With clashes between government forces and rebels in Damascus and Aleppo, tens of thousands of Syrians are fleeing to neighboring countries like Lebanon. Many are in need of medical care, but treatment is expensive.
Conflict is escalating in Syria as the uprising enters its 18th month. The United Nations (UN) estimates that some 30,000 Syrians have ended up as refugees in Lebanon. Wadi Khaled, a valley at the border in northern Lebanon, is one of the preferred areas Syrian refugees cross illegally into Lebanon. Most cross at night and with the help of cross-border smugglers. They arrive in need of food, water and shelter.
But a good number of them, some 2,000 according to the UN, come in need of urgent medical care. Many, like Amar Idriss, were injured by government ammunition used during protests.
"I was shot in both legs," Idriss said, resting on a hospital bed in the northern Lebanese city of Tripoli. "I was at a protest and they started shooting at us. All I saw were bullets flying: the government security services shooting at us."
Wounded protestors shun hospitals in Syria
Idriss lies with one of his legs in a cast and scratches and bruises across his body. Like most of the wounded refugees arriving in Lebanon, he refused to seek care at a hospital back in Syria. He says that these days, hospitals in Syria are riddled with Syrian government agents, looking for wounded protestors.
"They'd kill us," he said. "You go in bleeding, you come out dead."
After he was shot in June, Idriss says he was sneaked across the Syrian-Lebanese border through a secret route used by the Free Syrian Army.
Lebanese border towns like Arsal, on the northern border with Syria were once sleepy, marginal outposts. These days they are the center of the action. The number of wounded Syrians showing up at towns like Arsal has steadily climbed since the beginning of the uprising. Waiting on the Lebanese side of the border is a clutch of NGOs and the Red Cross.
"We have a special team, special equipment to do the triage," said Georges Kettaneh, director of Disaster Management at the Lebanese Red Cross. "We are transporting the cases and also we are giving blood donations."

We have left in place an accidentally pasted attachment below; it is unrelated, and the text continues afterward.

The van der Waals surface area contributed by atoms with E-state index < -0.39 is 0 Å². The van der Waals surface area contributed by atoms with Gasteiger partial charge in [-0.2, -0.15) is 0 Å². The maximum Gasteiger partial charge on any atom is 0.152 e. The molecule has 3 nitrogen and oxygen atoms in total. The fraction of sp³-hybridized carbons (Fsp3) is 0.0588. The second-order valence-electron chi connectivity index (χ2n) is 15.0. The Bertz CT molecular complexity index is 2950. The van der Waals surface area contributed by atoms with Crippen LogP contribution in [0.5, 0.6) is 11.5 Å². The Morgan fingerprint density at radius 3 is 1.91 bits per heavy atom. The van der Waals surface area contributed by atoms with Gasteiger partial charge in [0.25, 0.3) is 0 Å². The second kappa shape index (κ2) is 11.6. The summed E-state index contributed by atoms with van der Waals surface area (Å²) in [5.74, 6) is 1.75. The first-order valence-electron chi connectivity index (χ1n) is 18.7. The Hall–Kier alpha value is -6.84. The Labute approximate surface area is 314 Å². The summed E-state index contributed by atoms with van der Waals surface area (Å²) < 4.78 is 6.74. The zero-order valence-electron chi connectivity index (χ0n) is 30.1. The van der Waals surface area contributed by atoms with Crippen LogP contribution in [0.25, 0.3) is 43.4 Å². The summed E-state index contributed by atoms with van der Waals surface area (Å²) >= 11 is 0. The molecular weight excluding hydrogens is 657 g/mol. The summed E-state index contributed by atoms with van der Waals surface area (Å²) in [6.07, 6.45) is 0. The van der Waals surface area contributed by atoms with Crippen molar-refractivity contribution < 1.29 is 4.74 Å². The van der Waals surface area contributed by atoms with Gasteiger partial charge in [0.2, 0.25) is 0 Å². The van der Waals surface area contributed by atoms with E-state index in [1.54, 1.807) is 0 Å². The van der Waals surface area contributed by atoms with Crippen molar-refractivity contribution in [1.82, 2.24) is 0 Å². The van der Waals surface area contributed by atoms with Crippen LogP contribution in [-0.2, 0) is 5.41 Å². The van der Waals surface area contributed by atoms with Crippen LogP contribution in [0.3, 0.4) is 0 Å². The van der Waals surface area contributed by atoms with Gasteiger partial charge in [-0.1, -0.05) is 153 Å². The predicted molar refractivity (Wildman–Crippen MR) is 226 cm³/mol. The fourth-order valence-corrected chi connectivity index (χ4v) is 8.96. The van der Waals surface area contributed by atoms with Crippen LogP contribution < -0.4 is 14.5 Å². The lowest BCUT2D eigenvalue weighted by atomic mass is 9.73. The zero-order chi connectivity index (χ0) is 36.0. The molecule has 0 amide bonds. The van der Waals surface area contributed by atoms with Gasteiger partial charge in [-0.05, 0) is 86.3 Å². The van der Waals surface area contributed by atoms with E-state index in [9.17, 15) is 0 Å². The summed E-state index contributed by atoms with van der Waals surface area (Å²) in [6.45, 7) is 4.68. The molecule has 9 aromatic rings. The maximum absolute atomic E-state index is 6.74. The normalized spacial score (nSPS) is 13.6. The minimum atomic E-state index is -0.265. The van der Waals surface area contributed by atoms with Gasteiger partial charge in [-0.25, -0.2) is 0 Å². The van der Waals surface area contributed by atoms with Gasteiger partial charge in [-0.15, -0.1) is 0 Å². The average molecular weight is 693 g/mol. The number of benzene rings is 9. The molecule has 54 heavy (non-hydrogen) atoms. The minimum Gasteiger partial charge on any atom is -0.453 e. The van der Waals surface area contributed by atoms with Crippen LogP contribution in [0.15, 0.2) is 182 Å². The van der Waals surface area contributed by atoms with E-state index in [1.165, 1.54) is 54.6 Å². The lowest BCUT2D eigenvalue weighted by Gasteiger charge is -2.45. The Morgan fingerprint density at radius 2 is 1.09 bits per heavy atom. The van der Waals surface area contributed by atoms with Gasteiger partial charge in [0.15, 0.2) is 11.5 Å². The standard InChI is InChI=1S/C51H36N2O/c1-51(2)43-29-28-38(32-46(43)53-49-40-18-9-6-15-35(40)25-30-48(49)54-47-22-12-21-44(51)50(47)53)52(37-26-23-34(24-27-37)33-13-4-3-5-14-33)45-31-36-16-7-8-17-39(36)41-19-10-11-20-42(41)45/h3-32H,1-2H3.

But back when the uprising started, there was no such response along the border. Initially, an informal network of safe houses and improvised clinics developed, staffed mostly by refugee Syrian medics. They provided refugees wounded in the conflict with essential medical care. But pretty soon, this situation had to change because the safe houses were less than adequate both in terms of sanitation, and security.
Safe houses were no longer safe
"It became known that the safe houses contained injured Syrians, so they became exposed to the factions in Lebanon that support the Syrian regime," said Abu Raed, director of the refugee-led organization, the Syrian Higher Commission for Relief in Lebanon.
As a result, healthcare for Syrian refugees in Lebanon has moved, over the past eight months, from these safe houses into mainstream Lebanese hospitals like this one in Tripoli, where Idriss is being treated. The trade-off for this improved set-up is that Syrian medics, like surgeon Abu Jawad, can no longer treat their compatriots. By law, they are forbidden from working as doctors in Lebanon without taking medical equivalency exams. Jawad was a surgeon back home in Syria, but here in Lebanon, he is more of an administrator than a doctor.
"My work here is limited to overseeing our own Syrian injured patients," Jawad said on a ward in the government hospital in Tripoli, where Idriss is being treated. "The patients are sent from the border area and we greet them, we take them into surgery and sometimes I sit in on surgeries because of the experience I gained doing surgery in Syria."
The medical response in Lebanon has been improving for Syrians, but is also expensive, and therefore hard to sustain. The trouble now is that no one knows how long the uprising will continue - or how long the injured refugees will keep coming.
"The challenge is we have to see the capacity of the hospitals and finances to cover these people in hospitals," said Kattaneh of the Lebanese Red Cross. "If it continues for a very long time, then who is going to cover it?"